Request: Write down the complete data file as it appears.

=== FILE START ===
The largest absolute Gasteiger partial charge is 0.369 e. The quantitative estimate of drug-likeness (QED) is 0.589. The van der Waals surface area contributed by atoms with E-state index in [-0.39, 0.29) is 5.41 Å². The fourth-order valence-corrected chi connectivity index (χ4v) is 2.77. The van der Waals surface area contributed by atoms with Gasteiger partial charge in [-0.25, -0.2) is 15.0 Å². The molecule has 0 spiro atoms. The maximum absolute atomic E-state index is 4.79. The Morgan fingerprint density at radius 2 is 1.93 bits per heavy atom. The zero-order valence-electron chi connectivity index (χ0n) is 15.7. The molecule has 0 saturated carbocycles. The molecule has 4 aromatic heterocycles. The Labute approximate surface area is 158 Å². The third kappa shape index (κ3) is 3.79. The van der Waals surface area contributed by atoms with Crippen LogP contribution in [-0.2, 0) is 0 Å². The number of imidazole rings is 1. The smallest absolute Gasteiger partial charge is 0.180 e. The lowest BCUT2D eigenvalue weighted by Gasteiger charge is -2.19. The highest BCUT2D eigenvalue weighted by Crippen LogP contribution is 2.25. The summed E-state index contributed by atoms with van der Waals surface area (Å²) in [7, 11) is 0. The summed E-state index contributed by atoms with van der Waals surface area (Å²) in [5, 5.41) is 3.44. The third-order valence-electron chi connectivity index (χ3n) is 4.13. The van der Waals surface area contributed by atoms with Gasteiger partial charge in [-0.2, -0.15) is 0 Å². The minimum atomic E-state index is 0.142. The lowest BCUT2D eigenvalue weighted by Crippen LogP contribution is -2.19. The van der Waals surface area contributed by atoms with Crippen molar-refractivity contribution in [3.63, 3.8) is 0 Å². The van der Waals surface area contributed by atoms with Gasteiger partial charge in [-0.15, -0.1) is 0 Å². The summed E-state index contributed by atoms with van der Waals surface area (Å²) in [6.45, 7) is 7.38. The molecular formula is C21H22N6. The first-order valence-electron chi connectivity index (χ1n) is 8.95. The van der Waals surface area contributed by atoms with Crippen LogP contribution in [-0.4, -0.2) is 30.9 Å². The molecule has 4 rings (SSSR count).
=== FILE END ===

The largest absolute Gasteiger partial charge is 0.369 e. The quantitative estimate of drug-likeness (QED) is 0.589. The van der Waals surface area contributed by atoms with E-state index in [-0.39, 0.29) is 5.41 Å². The fourth-order valence-corrected chi connectivity index (χ4v) is 2.77. The van der Waals surface area contributed by atoms with Gasteiger partial charge in [-0.25, -0.2) is 15.0 Å². The molecule has 0 spiro atoms. The maximum absolute atomic E-state index is 4.79. The Morgan fingerprint density at radius 2 is 1.93 bits per heavy atom. The zero-order valence-electron chi connectivity index (χ0n) is 15.7. The molecule has 0 saturated carbocycles. The molecule has 4 aromatic heterocycles. The Labute approximate surface area is 158 Å². The third kappa shape index (κ3) is 3.79. The van der Waals surface area contributed by atoms with Crippen LogP contribution in [-0.2, 0) is 0 Å². The number of imidazole rings is 1. The smallest absolute Gasteiger partial charge is 0.180 e. The lowest BCUT2D eigenvalue weighted by Gasteiger charge is -2.19. The highest BCUT2D eigenvalue weighted by Crippen LogP contribution is 2.25. The summed E-state index contributed by atoms with van der Waals surface area (Å²) in [7, 11) is 0. The summed E-state index contributed by atoms with van der Waals surface area (Å²) in [5, 5.41) is 3.44. The third-order valence-electron chi connectivity index (χ3n) is 4.13. The van der Waals surface area contributed by atoms with Gasteiger partial charge in [-0.2, -0.15) is 0 Å². The minimum atomic E-state index is 0.142. The lowest BCUT2D eigenvalue weighted by Crippen LogP contribution is -2.19. The van der Waals surface area contributed by atoms with Crippen molar-refractivity contribution in [3.63, 3.8) is 0 Å². The van der Waals surface area contributed by atoms with Gasteiger partial charge in [-0.15, -0.1) is 0 Å². The summed E-state index contributed by atoms with van der Waals surface area (Å²) in [6.45, 7) is 7.38. The molecular formula is C21H22N6. The first-order valence-electron chi connectivity index (χ1n) is 8.95. The van der Waals surface area contributed by atoms with Crippen LogP contribution in [-0.4, -0.2) is 30.9 Å². The molecule has 4 rings (SSSR count).